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15 votes

If gravitation is negligible for small masses, how was Cavendish's experiment successful with balls much smaller than celestial objects?

Of course Cavendish had to put those small masses much closer together than celestial objects (usually) are. But that was not enough... The masses to detect the force had to be suspended by a long ...
Jos Bergervoet's user avatar
7 votes

If gravitation is negligible for small masses, how was Cavendish's experiment successful with balls much smaller than celestial objects?

Gravitational forces are indeed negligible for small masses in everyday life. We just don't carry around with us detectors that are sensitive enough to register those forces, which are far far too ...
niels nielsen's user avatar
7 votes
Accepted

Are zeros to the right really significant?

Zeroes to the right are significant in error analysis. This is because when you make a measurement, you make an error (usually because your measurement device is not precise enough). The number of ...
Gabriel Ybarra Marcaida's user avatar
6 votes

If gravitation is negligible for small masses, how was Cavendish's experiment successful with balls much smaller than celestial objects?

To make a more general point, "negligible" is not the same thing as "non-existent". What allows anything to be negligible is the context. There is nothing that is universally ...
BioPhysicist's user avatar
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3 votes

Does changing units affect Significant Figures

Does changing units affect Significant Figures It should not. There will always be a doubt about the significance of the zeros other than as placeholders with values greater than $10$ like $60\,\rm kg,...
Farcher's user avatar
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2 votes
Accepted

Suppose we observe a photon, what can we measure about it?

First, you can measure the fact that the photon is there, for example a "click" in a Geiger counter. This might seem a little philosophical, but many experiments boil down to counting ...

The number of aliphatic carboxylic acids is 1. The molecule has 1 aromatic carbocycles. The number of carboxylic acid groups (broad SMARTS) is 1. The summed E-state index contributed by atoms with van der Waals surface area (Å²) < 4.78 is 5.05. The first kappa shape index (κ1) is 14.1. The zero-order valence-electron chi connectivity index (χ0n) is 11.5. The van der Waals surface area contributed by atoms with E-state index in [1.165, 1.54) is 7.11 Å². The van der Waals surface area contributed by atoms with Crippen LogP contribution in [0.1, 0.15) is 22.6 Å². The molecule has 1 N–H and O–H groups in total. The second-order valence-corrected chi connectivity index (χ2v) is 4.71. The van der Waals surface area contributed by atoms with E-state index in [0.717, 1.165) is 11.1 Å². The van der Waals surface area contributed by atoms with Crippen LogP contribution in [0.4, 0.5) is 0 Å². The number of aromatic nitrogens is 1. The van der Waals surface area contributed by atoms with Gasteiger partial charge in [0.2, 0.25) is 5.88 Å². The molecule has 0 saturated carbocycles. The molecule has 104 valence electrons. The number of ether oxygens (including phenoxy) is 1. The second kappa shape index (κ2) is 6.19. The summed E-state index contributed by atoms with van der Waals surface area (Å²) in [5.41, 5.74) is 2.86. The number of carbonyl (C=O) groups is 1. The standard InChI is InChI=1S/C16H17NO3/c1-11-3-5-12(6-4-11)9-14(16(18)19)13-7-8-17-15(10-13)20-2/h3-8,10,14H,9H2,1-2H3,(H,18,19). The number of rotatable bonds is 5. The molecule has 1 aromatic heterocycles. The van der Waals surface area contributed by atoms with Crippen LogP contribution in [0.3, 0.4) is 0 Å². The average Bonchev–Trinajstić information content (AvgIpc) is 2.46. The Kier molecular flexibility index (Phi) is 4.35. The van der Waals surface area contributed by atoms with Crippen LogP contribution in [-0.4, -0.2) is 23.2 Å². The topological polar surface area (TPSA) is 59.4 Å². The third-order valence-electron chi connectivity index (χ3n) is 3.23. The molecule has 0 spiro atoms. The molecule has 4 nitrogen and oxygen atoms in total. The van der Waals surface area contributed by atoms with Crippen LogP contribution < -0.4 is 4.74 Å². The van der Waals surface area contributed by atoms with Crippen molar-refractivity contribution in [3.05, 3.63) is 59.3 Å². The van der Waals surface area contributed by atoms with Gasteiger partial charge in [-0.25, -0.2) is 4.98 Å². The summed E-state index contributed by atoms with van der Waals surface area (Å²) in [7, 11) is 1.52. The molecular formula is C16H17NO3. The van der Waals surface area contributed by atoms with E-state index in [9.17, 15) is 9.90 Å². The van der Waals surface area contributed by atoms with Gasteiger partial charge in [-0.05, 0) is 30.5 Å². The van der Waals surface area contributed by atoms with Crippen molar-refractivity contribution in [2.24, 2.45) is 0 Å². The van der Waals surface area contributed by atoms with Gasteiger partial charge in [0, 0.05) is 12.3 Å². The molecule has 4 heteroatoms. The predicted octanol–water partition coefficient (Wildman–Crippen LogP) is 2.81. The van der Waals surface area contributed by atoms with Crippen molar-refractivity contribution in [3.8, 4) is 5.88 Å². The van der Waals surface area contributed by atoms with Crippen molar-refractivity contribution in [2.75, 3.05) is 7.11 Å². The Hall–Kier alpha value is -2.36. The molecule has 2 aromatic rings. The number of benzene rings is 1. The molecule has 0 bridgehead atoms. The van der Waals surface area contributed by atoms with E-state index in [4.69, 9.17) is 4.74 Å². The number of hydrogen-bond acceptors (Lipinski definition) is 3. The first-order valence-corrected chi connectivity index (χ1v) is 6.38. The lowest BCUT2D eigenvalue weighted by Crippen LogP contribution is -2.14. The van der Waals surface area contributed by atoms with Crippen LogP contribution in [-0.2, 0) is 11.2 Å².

Andrew's user avatar
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2 votes
Accepted

The Principle of Homogeneity of dimensions states that you can add,subtract quantities with same dimensions but we cannot add a constant with an angle

Dimensional homogeneity principle should be interpreted like so,- that you can't compare or equate two quantities if they have different dimensions (like distance to speed). If they have same ...
Agnius Vasiliauskas's user avatar
1 vote
Accepted

Vernier Calliper Reading and significant figures

$n$ should be taken as zero only but no it will not reduce the number of significant figures. The reading in your case will be recorded as $4.00$ and will have $3$ significant figures. Least count of ...
Yash Shrivastava's user avatar
1 vote
Accepted

How to add and subtract significant figures?

The correct way to add or subtract significant figures is the way that your instructor teaches. Significant figures are not used by professional scientists at all. They are only used in introductory ...
Dale's user avatar
  • 102k
1 vote

States of entangled particles after no/partial/full measurement

The answer to this question involves what interpretation of quantum theory you're using so I'll describe the options. The Copenhagen and statistical interpretations say that quantum theory doesn't ...
alanf's user avatar
  • 8,091
1 vote

Why is the uncertainty of the Gravitational Constant $G$ many orders of magnitude larger than that of other important fundamental constants?

Of all the fundamental forces in nature, gravity is by far the weakest, which makes it hard to set up an experiment in the lab where you can accurately measure G (which is a tiny number). Consider ...
niels nielsen's user avatar
1 vote

How were angles measured in ancient times?

One degree is defined as $\frac 1 {360}$ of a full revolution. If you are creating a measuring instrument it is probably more convenient to define it as $\frac 1 {90}$ of a right angle or $\frac 1 {60}...
gandalf61's user avatar
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